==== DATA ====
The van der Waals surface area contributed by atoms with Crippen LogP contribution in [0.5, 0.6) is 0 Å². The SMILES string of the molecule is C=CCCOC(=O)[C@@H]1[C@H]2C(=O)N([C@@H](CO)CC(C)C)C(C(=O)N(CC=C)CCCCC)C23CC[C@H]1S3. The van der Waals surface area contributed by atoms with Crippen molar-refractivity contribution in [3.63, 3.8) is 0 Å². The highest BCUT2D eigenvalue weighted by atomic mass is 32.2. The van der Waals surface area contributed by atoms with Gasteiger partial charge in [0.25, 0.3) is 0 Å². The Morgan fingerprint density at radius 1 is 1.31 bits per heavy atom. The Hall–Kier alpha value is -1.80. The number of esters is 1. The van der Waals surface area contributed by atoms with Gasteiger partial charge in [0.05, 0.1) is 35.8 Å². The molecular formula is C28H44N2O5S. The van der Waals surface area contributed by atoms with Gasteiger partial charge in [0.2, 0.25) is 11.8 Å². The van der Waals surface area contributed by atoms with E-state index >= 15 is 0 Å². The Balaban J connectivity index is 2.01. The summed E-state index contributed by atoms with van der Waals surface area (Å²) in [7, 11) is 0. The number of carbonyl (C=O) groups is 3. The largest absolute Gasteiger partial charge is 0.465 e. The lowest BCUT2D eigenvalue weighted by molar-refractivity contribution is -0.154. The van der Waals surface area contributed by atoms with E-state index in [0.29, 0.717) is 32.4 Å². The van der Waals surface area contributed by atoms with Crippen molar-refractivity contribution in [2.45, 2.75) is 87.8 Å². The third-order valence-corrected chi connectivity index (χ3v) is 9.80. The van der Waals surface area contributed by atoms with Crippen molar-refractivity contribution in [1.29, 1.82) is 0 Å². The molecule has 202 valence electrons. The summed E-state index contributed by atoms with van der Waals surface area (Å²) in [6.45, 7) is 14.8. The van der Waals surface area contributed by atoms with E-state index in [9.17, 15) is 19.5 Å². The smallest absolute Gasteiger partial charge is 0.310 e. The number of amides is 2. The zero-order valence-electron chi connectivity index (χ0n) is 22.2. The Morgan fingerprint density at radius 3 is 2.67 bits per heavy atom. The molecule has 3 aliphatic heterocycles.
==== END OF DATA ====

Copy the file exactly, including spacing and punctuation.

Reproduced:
The van der Waals surface area contributed by atoms with Crippen LogP contribution in [0.5, 0.6) is 0 Å². The SMILES string of the molecule is C=CCCOC(=O)[C@@H]1[C@H]2C(=O)N([C@@H](CO)CC(C)C)C(C(=O)N(CC=C)CCCCC)C23CC[C@H]1S3. The van der Waals surface area contributed by atoms with Crippen molar-refractivity contribution in [3.63, 3.8) is 0 Å². The highest BCUT2D eigenvalue weighted by atomic mass is 32.2. The van der Waals surface area contributed by atoms with Gasteiger partial charge in [0.25, 0.3) is 0 Å². The Morgan fingerprint density at radius 1 is 1.31 bits per heavy atom. The Hall–Kier alpha value is -1.80. The number of esters is 1. The van der Waals surface area contributed by atoms with Gasteiger partial charge in [0.05, 0.1) is 35.8 Å². The molecular formula is C28H44N2O5S. The van der Waals surface area contributed by atoms with Gasteiger partial charge in [0.2, 0.25) is 11.8 Å². The van der Waals surface area contributed by atoms with E-state index >= 15 is 0 Å². The Balaban J connectivity index is 2.01. The summed E-state index contributed by atoms with van der Waals surface area (Å²) in [7, 11) is 0. The number of carbonyl (C=O) groups is 3. The largest absolute Gasteiger partial charge is 0.465 e. The lowest BCUT2D eigenvalue weighted by molar-refractivity contribution is -0.154. The van der Waals surface area contributed by atoms with E-state index in [0.29, 0.717) is 32.4 Å². The van der Waals surface area contributed by atoms with Crippen molar-refractivity contribution in [2.45, 2.75) is 87.8 Å². The third-order valence-corrected chi connectivity index (χ3v) is 9.80. The van der Waals surface area contributed by atoms with Crippen molar-refractivity contribution in [1.29, 1.82) is 0 Å². The molecule has 202 valence electrons. The summed E-state index contributed by atoms with van der Waals surface area (Å²) in [6.45, 7) is 14.8. The van der Waals surface area contributed by atoms with E-state index in [9.17, 15) is 19.5 Å². The smallest absolute Gasteiger partial charge is 0.310 e. The number of amides is 2. The zero-order valence-electron chi connectivity index (χ0n) is 22.2. The Morgan fingerprint density at radius 3 is 2.67 bits per heavy atom. The molecule has 3 aliphatic heterocycles.